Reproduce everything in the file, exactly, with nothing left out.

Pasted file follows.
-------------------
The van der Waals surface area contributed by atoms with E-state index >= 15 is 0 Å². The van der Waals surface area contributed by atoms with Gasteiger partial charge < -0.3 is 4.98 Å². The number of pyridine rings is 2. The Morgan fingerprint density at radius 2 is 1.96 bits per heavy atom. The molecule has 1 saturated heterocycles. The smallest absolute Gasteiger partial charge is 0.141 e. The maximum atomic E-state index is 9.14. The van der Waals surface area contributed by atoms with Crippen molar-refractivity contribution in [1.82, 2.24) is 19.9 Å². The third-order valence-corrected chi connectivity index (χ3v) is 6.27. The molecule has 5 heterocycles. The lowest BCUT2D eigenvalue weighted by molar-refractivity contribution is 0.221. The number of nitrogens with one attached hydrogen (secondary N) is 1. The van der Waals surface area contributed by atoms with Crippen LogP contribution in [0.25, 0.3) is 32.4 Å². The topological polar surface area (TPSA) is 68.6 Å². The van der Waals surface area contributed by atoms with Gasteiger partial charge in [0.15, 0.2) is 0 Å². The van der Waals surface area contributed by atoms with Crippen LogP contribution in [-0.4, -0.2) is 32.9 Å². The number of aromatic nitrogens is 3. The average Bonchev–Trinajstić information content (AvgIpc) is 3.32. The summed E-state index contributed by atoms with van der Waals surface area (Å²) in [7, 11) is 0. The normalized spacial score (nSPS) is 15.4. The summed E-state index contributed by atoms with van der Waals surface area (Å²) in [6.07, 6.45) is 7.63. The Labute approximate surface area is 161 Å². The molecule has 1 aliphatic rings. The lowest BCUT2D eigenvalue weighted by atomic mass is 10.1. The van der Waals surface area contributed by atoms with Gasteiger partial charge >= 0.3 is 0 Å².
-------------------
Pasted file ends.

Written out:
The van der Waals surface area contributed by atoms with E-state index >= 15 is 0 Å². The van der Waals surface area contributed by atoms with Gasteiger partial charge < -0.3 is 4.98 Å². The number of pyridine rings is 2. The Morgan fingerprint density at radius 2 is 1.96 bits per heavy atom. The molecule has 1 saturated heterocycles. The smallest absolute Gasteiger partial charge is 0.141 e. The maximum atomic E-state index is 9.14. The van der Waals surface area contributed by atoms with Crippen molar-refractivity contribution in [1.82, 2.24) is 19.9 Å². The third-order valence-corrected chi connectivity index (χ3v) is 6.27. The molecule has 5 heterocycles. The lowest BCUT2D eigenvalue weighted by molar-refractivity contribution is 0.221. The number of nitrogens with one attached hydrogen (secondary N) is 1. The van der Waals surface area contributed by atoms with Crippen LogP contribution in [0.25, 0.3) is 32.4 Å². The topological polar surface area (TPSA) is 68.6 Å². The van der Waals surface area contributed by atoms with Gasteiger partial charge in [0.15, 0.2) is 0 Å². The van der Waals surface area contributed by atoms with Crippen LogP contribution in [-0.4, -0.2) is 32.9 Å². The number of aromatic nitrogens is 3. The average Bonchev–Trinajstić information content (AvgIpc) is 3.32. The summed E-state index contributed by atoms with van der Waals surface area (Å²) in [7, 11) is 0. The normalized spacial score (nSPS) is 15.4. The summed E-state index contributed by atoms with van der Waals surface area (Å²) in [6.07, 6.45) is 7.63. The Labute approximate surface area is 161 Å². The molecule has 1 aliphatic rings. The lowest BCUT2D eigenvalue weighted by atomic mass is 10.1. The van der Waals surface area contributed by atoms with Gasteiger partial charge >= 0.3 is 0 Å².